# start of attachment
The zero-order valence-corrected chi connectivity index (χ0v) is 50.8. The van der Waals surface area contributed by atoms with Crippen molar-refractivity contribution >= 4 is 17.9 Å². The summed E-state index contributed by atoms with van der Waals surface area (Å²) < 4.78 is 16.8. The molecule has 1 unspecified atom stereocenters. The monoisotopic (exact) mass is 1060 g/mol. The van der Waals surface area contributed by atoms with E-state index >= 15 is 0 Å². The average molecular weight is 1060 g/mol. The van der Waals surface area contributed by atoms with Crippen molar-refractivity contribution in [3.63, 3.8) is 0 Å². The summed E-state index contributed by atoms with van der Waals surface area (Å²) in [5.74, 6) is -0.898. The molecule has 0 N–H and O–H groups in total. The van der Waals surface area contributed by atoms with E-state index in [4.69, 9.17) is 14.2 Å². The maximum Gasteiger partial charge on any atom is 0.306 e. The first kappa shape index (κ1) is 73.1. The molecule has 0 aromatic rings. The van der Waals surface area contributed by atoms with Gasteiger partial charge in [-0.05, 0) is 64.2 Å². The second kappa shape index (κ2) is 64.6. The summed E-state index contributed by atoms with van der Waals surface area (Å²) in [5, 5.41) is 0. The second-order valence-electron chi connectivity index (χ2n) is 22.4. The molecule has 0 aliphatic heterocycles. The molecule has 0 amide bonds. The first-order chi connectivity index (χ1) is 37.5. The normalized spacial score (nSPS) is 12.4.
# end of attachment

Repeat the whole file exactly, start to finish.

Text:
The zero-order valence-corrected chi connectivity index (χ0v) is 50.8. The van der Waals surface area contributed by atoms with Crippen molar-refractivity contribution >= 4 is 17.9 Å². The summed E-state index contributed by atoms with van der Waals surface area (Å²) < 4.78 is 16.8. The molecule has 1 unspecified atom stereocenters. The monoisotopic (exact) mass is 1060 g/mol. The van der Waals surface area contributed by atoms with E-state index >= 15 is 0 Å². The average molecular weight is 1060 g/mol. The van der Waals surface area contributed by atoms with Crippen molar-refractivity contribution in [3.63, 3.8) is 0 Å². The summed E-state index contributed by atoms with van der Waals surface area (Å²) in [5.74, 6) is -0.898. The molecule has 0 N–H and O–H groups in total. The van der Waals surface area contributed by atoms with E-state index in [4.69, 9.17) is 14.2 Å². The maximum Gasteiger partial charge on any atom is 0.306 e. The first kappa shape index (κ1) is 73.1. The molecule has 0 aromatic rings. The van der Waals surface area contributed by atoms with Gasteiger partial charge in [-0.05, 0) is 64.2 Å². The second kappa shape index (κ2) is 64.6. The summed E-state index contributed by atoms with van der Waals surface area (Å²) in [5, 5.41) is 0. The second-order valence-electron chi connectivity index (χ2n) is 22.4. The molecule has 0 aliphatic heterocycles. The molecule has 0 amide bonds. The first-order chi connectivity index (χ1) is 37.5. The normalized spacial score (nSPS) is 12.4.